Pet Points: Use of animals essential to veterinary training



Last month, an animal rights group sent veterinarians a survey asking questions about using animals in the training of veterinary students. The tone of the letter was clear: The group believes that alternatives to the use of animals should be adopted.

Using animals for teaching and research is complex and controversial. As I read the survey, I wondered if any of the group’s members would volunteer their own dog to be the first patient for a new veterinary graduate who never had that responsibility before.

Veterinary school starts with anatomy. A student can learn about anatomy from textbooks and models, but nothing can compare to the dissection of a cadaver to see the intricacies of the structures. Soon after starting veterinary school, my roommate and I tried to adopt dogs as pets from a shelter. The shelter questioned if we would use the dogs for experimentation. In the mid-1970s, animals left shelters without being spayed or neutered and pet overpopulation was out of control. We were denied because we did not have a fenced yard. Even though we were veterinary students promising the best care of the dogs, we were treated rudely and asked to leave.

That was my first experience with the animal rights movement. I did adopt a shelter pet from another facility. She lived a long life and her picture with my daughter hung on my office wall for three decades.

In my third year in veterinary school, we performed student surgery on dogs, using them for multiple procedures. We worked as a team and rotated between anesthesiologist, assistant and primary surgeon. Upon graduation, everyone in the class was expected to be comfortable doing basic surgery. Without student surgery, there would never have been enough time for an entire class to become experienced in surgery. My first complex surgery at the veterinary hospital I started working at was a successful intestinal procedure that I learned in student surgery.

As a veterinarian, I have taken classes in which dogs were used in training. In a single weekend, we were taught to use a laprascope to perform complex tasks with a minimally invasive technique. One dog was used for multiple procedures. In that weekend of training, our team of four mastered techniques that ultimately saved the lives of many patients. The training would have been impossible to do on clinical cases as it would have taken years to generate the caseload necessary for hands-on experience.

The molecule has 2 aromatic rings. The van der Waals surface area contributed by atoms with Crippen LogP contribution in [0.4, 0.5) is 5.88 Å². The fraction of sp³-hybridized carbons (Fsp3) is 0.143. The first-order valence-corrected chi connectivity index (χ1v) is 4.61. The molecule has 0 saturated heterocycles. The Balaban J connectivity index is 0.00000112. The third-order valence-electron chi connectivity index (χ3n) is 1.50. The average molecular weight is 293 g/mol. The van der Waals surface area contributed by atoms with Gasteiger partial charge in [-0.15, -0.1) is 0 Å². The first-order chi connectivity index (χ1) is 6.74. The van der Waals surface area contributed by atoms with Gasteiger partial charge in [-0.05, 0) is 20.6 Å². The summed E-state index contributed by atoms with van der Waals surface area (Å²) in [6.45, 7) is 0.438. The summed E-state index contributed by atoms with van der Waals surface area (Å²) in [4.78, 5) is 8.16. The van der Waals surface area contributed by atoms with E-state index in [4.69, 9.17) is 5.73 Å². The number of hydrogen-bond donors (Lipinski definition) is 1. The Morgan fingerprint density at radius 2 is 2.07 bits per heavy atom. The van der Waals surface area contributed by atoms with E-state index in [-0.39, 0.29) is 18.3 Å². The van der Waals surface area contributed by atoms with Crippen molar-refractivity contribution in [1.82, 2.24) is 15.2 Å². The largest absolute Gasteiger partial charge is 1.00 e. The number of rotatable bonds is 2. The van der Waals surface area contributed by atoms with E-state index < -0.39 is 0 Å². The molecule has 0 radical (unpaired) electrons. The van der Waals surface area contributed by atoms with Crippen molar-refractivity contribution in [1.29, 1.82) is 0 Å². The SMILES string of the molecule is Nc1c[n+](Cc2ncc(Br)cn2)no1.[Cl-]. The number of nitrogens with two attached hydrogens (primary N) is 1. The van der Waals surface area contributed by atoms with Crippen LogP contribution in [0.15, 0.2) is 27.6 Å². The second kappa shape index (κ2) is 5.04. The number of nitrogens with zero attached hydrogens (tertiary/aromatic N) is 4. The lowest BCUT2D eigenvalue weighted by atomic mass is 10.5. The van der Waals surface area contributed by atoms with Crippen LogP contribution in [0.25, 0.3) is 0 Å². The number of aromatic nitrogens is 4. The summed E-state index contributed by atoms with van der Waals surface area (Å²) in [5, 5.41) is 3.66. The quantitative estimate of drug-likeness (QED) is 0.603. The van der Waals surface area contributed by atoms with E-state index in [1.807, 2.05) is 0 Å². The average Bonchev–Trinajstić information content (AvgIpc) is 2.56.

In addition to veterinary training, virtually every major medical advancement uses laboratory animals. Cats, dogs and primates account for less than 1 percent of the animals used in research. Every vaccine, antibiotic, pain medicine and treatment for disease, including cancer, diabetes and heart failure, have depended on the use of animals.

These medical advancements not only benefit human health but have significantly impacted animal health. Pets and people benefit from information learned with the use of research animals. Ideally, science should search for alternatives to the use of live animals when practical, and researchers should always try to be respectful of the animals used in the laboratory. Attempts to minimize pain should always be considered.

On occasion, poorly conducted research is used by critics to suggest that research on animals is not necessary. In fact, veterinarians, veterinary technicians and animal care employees are highly trained to provide care for laboratory animals both to ensure a good environment and to comply with laws, regulations and policies that protect research animals. Scientists obtain specialized training to carry out humane procedures and a high standard of care is not only required but is good science.

Ensuring that animals are healthy, stress-free and in an optimal environment minimizes variables that could negatively impact the value of research. The goal of biomedical research is advancing medicine and science for the benefit of both people and animals.

Lawrence Gerson is a veterinarian and founder of the Point Breeze Veterinary Clinic. His biweekly column is intended to educate pet owners. Consultation with a veterinarian is necessary to diagnose and treat individual pets. If you have a question you’d like addressed in Pet Points, email petpoints@post-gazette.com. Please include your name and municipality or neighborhood.

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